Headaches, allergic reactions, and throat and lung irritations are just some of the short-term effects from air pollution. In fact, one out of every three people in the United States are susceptible to these air quality related health problems. There are also long-term health effects, which include chronic respiratory diseases, lung cancer, and heart disease.
While creating the MYCity project, our aim has been to find an effective way to raise awareness of these issues and improve urban air quality simultaneously. The MYCity personal tracking device is a wearable sensor technology that tracks your movement and your surrounding air quality conditions. It also acts as a visual symbol for a new movement and creates a platform for citizens to raise awareness, increase transparency, and to ultimately improve the living conditions for all urbanites.
Interest in poetry has been declining in the United States. Between 2008 and 1992, the percentage of the adult population reading poetry went down by nearly 9%. Exposed to art in school where engagement is focused on analysis, many people tend to shy away from poetry, believing it is too difficult and inaccessible to them and their concerns.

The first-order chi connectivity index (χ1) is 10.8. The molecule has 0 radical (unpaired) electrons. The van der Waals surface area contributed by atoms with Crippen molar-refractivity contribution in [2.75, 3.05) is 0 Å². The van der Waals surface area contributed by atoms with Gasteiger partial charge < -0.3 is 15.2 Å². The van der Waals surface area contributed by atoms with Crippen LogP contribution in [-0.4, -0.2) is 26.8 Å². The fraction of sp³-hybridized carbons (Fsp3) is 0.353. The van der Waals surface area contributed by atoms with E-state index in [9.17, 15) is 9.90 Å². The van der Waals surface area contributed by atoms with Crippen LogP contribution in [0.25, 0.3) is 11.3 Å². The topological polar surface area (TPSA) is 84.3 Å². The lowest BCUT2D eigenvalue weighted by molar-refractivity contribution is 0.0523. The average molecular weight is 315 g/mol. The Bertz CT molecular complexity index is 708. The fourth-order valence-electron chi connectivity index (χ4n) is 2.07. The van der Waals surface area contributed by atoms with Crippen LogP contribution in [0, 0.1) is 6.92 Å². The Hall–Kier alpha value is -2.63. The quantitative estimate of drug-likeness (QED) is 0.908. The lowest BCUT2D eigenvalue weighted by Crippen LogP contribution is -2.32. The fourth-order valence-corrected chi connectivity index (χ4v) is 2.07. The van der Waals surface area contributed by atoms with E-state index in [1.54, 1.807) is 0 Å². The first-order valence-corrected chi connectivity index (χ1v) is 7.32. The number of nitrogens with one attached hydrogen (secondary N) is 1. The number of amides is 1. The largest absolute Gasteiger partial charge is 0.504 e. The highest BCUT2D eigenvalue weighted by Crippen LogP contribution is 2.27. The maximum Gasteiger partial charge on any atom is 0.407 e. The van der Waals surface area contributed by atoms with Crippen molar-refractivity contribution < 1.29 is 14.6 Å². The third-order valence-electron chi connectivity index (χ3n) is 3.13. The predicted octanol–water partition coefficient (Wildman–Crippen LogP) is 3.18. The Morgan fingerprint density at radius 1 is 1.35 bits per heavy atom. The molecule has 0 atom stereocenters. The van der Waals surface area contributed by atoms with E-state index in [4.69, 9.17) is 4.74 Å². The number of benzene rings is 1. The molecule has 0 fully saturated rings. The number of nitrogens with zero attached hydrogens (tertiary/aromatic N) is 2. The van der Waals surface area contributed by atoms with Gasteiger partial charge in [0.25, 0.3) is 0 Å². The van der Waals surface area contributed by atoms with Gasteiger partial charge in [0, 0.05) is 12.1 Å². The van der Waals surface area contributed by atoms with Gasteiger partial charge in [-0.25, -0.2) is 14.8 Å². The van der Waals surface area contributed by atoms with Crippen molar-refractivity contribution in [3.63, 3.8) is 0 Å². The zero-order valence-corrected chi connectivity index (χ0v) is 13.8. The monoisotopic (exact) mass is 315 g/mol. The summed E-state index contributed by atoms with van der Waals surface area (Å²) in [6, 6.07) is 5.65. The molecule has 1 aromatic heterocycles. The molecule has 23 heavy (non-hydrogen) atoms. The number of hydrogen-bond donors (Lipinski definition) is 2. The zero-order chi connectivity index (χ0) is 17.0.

The Free Speaker is a work of Free Verse, a group that aims to make poetry part of everyday culture and conversation. The Free Speaker is a product that anyone can use to bring poetry out of their heads or off the iPods and into the public sphere.
Inspired by the aesthetics of old-school jukeboxes and radios, the Free Speaker is a portable poetry sharing device that can be used to blast poetry to the masses. With an easy to understand dial, users can tune past the white noise to various poetry moods or categories and be confronted by the archival recordings that result. All of the spoken word poetry is in the voice of the poet reading their own work as intended.